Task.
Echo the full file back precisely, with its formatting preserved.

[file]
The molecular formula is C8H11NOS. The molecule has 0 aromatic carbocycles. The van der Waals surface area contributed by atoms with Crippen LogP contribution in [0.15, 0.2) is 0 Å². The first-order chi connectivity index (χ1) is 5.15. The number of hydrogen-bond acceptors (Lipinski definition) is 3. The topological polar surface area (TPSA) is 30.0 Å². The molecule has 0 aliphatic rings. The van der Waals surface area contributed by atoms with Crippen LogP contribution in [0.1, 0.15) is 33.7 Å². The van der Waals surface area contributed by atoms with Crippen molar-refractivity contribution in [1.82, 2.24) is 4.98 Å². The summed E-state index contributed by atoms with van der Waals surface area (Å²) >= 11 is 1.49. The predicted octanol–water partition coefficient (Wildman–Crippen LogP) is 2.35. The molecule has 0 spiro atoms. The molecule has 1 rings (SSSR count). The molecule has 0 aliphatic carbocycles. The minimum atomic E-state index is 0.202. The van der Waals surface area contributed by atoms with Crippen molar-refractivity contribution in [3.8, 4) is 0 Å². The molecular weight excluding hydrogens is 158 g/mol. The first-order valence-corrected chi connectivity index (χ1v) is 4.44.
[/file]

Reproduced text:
The molecular formula is C8H11NOS. The molecule has 0 aromatic carbocycles. The van der Waals surface area contributed by atoms with Crippen LogP contribution in [0.15, 0.2) is 0 Å². The first-order chi connectivity index (χ1) is 5.15. The number of hydrogen-bond acceptors (Lipinski definition) is 3. The topological polar surface area (TPSA) is 30.0 Å². The molecule has 0 aliphatic rings. The van der Waals surface area contributed by atoms with Crippen LogP contribution in [0.1, 0.15) is 33.7 Å². The van der Waals surface area contributed by atoms with Crippen molar-refractivity contribution in [1.82, 2.24) is 4.98 Å². The summed E-state index contributed by atoms with van der Waals surface area (Å²) >= 11 is 1.49. The predicted octanol–water partition coefficient (Wildman–Crippen LogP) is 2.35. The molecule has 0 spiro atoms. The molecule has 1 rings (SSSR count). The molecule has 0 aliphatic carbocycles. The minimum atomic E-state index is 0.202. The van der Waals surface area contributed by atoms with Crippen molar-refractivity contribution in [3.8, 4) is 0 Å². The molecular weight excluding hydrogens is 158 g/mol. The first-order valence-corrected chi connectivity index (χ1v) is 4.44.